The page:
This collection of dialogues is the only textbook of its kind. Internet Inquiry: Conversations About Method takes students into the minds of top internet researchers as they discuss how they have worked through critical challenges as they research online social environments. Editors Annette N. Markham and Nancy K. Baym illustrate that good research choices are not random but are deliberate, studied, and internally consistent. Rather than providing single “how to” answers, this book presents distinctive and divergent viewpoints on how to think about and conduct qualitative internet studies.

Key Features and Benefits

Presents each chapter in the form of a question in order to provoke explicit consideration of key issues; Illustrates choices made within larger disciplinary contexts to help students blend approaches, think broadly, and conduct internet research with the benefit of multiplicity; Offers a range of perspectives in each chapter to vividly demonstrate that there are many ways to answer methodological challenges well; Includes contributors from multiple disciplines and across the globe; Provides a highly reflexive writing style that allows readers to see processes that are rarely visible in finished research reports

Intended Audience

This edited volume is an excellent supplementary text for a variety of advanced undergraduate and graduate courses such as Internet Research, Research Methods, Qualitative Research Methods, and Computer-Mediated Communication in the departments of communication, media studies, sociology, and anthropology. It will assist new scholars as well as seasoned practitioners in this arena make informed choices in how they conduct inquiry.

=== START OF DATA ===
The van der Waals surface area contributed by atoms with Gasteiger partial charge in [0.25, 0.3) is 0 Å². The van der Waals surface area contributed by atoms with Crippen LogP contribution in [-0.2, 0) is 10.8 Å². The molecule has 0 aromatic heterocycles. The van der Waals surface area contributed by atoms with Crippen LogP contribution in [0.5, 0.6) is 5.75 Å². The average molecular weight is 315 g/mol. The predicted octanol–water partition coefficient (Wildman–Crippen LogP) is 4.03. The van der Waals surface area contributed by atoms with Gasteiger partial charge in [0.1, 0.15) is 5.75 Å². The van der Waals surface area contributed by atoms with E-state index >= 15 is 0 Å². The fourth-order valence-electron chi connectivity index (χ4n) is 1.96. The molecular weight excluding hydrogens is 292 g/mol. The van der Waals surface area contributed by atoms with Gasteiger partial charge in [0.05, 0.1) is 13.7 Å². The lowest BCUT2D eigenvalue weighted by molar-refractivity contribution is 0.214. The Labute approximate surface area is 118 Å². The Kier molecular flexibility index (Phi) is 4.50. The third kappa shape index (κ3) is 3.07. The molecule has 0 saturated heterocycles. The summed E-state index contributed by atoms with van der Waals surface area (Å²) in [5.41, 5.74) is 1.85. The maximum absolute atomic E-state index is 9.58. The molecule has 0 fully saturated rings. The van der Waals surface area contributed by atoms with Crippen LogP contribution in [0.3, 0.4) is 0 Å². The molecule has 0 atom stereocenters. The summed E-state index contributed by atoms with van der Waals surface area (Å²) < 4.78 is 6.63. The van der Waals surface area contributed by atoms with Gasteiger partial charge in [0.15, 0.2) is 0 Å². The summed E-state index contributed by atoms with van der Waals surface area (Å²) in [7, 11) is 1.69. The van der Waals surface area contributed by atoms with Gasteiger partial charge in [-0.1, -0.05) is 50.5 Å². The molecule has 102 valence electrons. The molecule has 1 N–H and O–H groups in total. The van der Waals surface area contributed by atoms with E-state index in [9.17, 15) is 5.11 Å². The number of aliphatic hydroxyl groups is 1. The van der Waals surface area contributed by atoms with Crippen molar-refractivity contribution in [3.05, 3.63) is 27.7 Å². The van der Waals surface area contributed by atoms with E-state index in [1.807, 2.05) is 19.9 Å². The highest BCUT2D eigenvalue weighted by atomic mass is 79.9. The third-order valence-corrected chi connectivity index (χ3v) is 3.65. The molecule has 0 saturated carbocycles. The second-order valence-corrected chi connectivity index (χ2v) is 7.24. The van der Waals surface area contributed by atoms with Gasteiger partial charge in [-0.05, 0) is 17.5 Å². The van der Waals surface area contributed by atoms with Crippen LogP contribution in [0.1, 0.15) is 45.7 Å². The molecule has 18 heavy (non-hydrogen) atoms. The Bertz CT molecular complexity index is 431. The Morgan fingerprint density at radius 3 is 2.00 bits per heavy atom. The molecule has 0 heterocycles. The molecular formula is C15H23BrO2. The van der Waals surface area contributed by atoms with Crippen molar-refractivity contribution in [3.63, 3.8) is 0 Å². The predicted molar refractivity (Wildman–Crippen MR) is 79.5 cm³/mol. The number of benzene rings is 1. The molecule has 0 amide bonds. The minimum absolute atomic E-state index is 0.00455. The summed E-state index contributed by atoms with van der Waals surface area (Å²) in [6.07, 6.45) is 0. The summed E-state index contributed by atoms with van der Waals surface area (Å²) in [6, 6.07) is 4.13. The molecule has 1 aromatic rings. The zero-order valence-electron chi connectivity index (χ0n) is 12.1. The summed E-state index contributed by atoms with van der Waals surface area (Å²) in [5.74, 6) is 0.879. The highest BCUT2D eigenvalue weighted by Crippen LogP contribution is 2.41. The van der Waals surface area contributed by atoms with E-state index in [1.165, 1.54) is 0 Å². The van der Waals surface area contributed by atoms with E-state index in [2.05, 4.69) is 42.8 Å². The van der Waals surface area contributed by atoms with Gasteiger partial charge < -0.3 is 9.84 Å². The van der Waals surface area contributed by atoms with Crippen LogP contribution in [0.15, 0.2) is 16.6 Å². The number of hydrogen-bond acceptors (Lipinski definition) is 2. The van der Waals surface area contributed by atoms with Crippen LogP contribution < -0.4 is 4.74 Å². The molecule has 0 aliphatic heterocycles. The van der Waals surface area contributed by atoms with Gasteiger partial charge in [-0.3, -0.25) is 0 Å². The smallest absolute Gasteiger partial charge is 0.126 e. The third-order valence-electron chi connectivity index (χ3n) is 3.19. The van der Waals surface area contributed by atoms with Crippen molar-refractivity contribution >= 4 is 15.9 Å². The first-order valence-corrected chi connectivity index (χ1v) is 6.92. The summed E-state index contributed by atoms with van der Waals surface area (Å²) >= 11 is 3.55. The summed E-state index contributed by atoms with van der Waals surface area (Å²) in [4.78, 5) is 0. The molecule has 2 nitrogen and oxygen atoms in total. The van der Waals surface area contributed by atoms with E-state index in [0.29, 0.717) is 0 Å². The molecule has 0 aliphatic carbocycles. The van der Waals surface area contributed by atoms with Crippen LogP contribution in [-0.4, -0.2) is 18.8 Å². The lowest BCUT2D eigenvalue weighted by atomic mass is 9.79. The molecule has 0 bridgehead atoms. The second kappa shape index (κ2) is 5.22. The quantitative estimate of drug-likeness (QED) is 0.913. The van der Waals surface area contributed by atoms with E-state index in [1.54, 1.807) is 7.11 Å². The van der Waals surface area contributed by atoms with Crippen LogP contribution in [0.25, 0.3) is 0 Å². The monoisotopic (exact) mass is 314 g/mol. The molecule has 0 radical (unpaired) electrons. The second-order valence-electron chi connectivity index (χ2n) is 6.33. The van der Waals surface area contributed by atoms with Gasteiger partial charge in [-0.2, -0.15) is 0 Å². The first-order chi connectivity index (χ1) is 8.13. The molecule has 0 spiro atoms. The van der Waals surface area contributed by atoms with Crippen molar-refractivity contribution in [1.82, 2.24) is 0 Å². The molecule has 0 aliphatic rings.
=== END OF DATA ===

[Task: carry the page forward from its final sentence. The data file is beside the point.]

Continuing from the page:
How Can Researchers Make Sense of the Issues Involved in Collecting and Interpreting Online and Offline Data?
How can researchers make sense of the issues involved in collecting and interpreting online and offline data?
ShaniOrgad

Before addressing the question that is the subject of this chapter, I want to introduce two working definitions of “qualitative internet research” and “online and offline data,” which, without being in any way prescriptive, reflect my personal understanding of these concepts. This understanding has been significantly influenced by my own research experience. After a brief discussion of these concepts, I move on to explain why I think consideration of both online and offline data is important in thinking through our research projects. Next, I explore critical junctures in the research process when ...

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